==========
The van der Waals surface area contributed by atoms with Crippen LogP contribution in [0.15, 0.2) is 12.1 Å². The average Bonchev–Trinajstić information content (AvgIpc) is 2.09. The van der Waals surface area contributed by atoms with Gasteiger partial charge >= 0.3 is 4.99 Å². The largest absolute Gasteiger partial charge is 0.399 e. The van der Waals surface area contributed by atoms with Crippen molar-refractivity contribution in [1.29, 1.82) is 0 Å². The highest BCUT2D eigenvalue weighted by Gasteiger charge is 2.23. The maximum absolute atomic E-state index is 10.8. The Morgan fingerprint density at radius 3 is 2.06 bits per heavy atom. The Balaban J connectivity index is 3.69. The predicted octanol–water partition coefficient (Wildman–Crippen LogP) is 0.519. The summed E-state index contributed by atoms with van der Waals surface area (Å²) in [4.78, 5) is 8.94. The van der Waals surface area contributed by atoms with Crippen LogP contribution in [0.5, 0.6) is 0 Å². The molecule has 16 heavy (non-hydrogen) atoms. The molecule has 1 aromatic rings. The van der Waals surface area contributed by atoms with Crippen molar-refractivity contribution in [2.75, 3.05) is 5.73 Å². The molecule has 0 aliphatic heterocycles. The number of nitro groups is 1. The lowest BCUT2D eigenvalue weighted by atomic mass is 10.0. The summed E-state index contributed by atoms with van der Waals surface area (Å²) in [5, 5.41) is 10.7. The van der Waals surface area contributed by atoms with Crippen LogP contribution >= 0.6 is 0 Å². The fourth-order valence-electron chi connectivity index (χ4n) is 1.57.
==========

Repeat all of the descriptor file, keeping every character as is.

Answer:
The van der Waals surface area contributed by atoms with Crippen LogP contribution in [0.15, 0.2) is 12.1 Å². The average Bonchev–Trinajstić information content (AvgIpc) is 2.09. The van der Waals surface area contributed by atoms with Gasteiger partial charge >= 0.3 is 4.99 Å². The largest absolute Gasteiger partial charge is 0.399 e. The van der Waals surface area contributed by atoms with Crippen molar-refractivity contribution in [1.29, 1.82) is 0 Å². The highest BCUT2D eigenvalue weighted by Gasteiger charge is 2.23. The maximum absolute atomic E-state index is 10.8. The Morgan fingerprint density at radius 3 is 2.06 bits per heavy atom. The Balaban J connectivity index is 3.69. The predicted octanol–water partition coefficient (Wildman–Crippen LogP) is 0.519. The summed E-state index contributed by atoms with van der Waals surface area (Å²) in [4.78, 5) is 8.94. The van der Waals surface area contributed by atoms with Crippen LogP contribution in [0.5, 0.6) is 0 Å². The molecule has 16 heavy (non-hydrogen) atoms. The molecule has 1 aromatic rings. The van der Waals surface area contributed by atoms with Crippen molar-refractivity contribution in [2.75, 3.05) is 5.73 Å². The molecule has 0 aliphatic heterocycles. The number of nitro groups is 1. The lowest BCUT2D eigenvalue weighted by atomic mass is 10.0. The summed E-state index contributed by atoms with van der Waals surface area (Å²) in [5, 5.41) is 10.7. The van der Waals surface area contributed by atoms with Crippen LogP contribution >= 0.6 is 0 Å². The fourth-order valence-electron chi connectivity index (χ4n) is 1.57.